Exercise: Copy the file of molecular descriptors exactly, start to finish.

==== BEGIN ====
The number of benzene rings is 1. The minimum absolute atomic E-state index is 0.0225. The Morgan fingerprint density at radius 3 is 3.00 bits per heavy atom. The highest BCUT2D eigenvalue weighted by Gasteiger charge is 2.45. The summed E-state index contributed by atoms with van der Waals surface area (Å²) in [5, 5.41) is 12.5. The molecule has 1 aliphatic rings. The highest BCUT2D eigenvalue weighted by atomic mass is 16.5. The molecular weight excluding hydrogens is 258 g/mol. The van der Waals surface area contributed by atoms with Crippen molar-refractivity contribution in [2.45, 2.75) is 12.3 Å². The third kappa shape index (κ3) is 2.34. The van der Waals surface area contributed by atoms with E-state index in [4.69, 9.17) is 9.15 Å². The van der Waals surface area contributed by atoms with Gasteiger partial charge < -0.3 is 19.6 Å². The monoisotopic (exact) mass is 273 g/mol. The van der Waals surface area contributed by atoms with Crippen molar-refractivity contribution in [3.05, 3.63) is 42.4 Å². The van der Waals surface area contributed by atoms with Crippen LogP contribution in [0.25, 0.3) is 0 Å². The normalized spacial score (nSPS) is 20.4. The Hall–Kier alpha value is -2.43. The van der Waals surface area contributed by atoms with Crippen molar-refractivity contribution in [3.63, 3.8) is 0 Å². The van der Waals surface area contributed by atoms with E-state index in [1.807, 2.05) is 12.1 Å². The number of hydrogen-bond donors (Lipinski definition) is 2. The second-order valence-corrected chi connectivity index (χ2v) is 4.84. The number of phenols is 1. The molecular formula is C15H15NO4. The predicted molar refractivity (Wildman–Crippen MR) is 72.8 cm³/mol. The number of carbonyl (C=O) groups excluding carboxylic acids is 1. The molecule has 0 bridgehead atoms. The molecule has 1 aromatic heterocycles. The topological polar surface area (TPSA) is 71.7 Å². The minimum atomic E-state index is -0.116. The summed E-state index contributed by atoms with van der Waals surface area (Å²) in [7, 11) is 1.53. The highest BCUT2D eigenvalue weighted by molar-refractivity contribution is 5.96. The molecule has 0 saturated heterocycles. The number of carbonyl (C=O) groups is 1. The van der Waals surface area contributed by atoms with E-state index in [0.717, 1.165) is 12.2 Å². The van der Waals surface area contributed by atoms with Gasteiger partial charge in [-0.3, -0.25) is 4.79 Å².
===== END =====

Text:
The number of benzene rings is 1. The minimum absolute atomic E-state index is 0.0225. The Morgan fingerprint density at radius 3 is 3.00 bits per heavy atom. The highest BCUT2D eigenvalue weighted by Gasteiger charge is 2.45. The summed E-state index contributed by atoms with van der Waals surface area (Å²) in [5, 5.41) is 12.5. The molecule has 1 aliphatic rings. The highest BCUT2D eigenvalue weighted by atomic mass is 16.5. The molecular weight excluding hydrogens is 258 g/mol. The van der Waals surface area contributed by atoms with Crippen molar-refractivity contribution in [2.45, 2.75) is 12.3 Å². The third kappa shape index (κ3) is 2.34. The van der Waals surface area contributed by atoms with E-state index in [4.69, 9.17) is 9.15 Å². The van der Waals surface area contributed by atoms with Gasteiger partial charge < -0.3 is 19.6 Å². The monoisotopic (exact) mass is 273 g/mol. The van der Waals surface area contributed by atoms with Crippen molar-refractivity contribution in [3.05, 3.63) is 42.4 Å². The van der Waals surface area contributed by atoms with Crippen LogP contribution in [0.25, 0.3) is 0 Å². The normalized spacial score (nSPS) is 20.4. The Hall–Kier alpha value is -2.43. The van der Waals surface area contributed by atoms with Crippen molar-refractivity contribution in [3.63, 3.8) is 0 Å². The van der Waals surface area contributed by atoms with E-state index in [1.807, 2.05) is 12.1 Å². The number of hydrogen-bond donors (Lipinski definition) is 2. The second-order valence-corrected chi connectivity index (χ2v) is 4.84. The number of phenols is 1. The molecular formula is C15H15NO4. The predicted molar refractivity (Wildman–Crippen MR) is 72.8 cm³/mol. The number of carbonyl (C=O) groups excluding carboxylic acids is 1. The molecule has 0 bridgehead atoms. The molecule has 1 aromatic heterocycles. The topological polar surface area (TPSA) is 71.7 Å². The minimum atomic E-state index is -0.116. The summed E-state index contributed by atoms with van der Waals surface area (Å²) in [7, 11) is 1.53. The highest BCUT2D eigenvalue weighted by molar-refractivity contribution is 5.96. The molecule has 0 saturated heterocycles. The number of carbonyl (C=O) groups is 1. The van der Waals surface area contributed by atoms with E-state index in [0.717, 1.165) is 12.2 Å². The van der Waals surface area contributed by atoms with Gasteiger partial charge in [-0.3, -0.25) is 4.79 Å².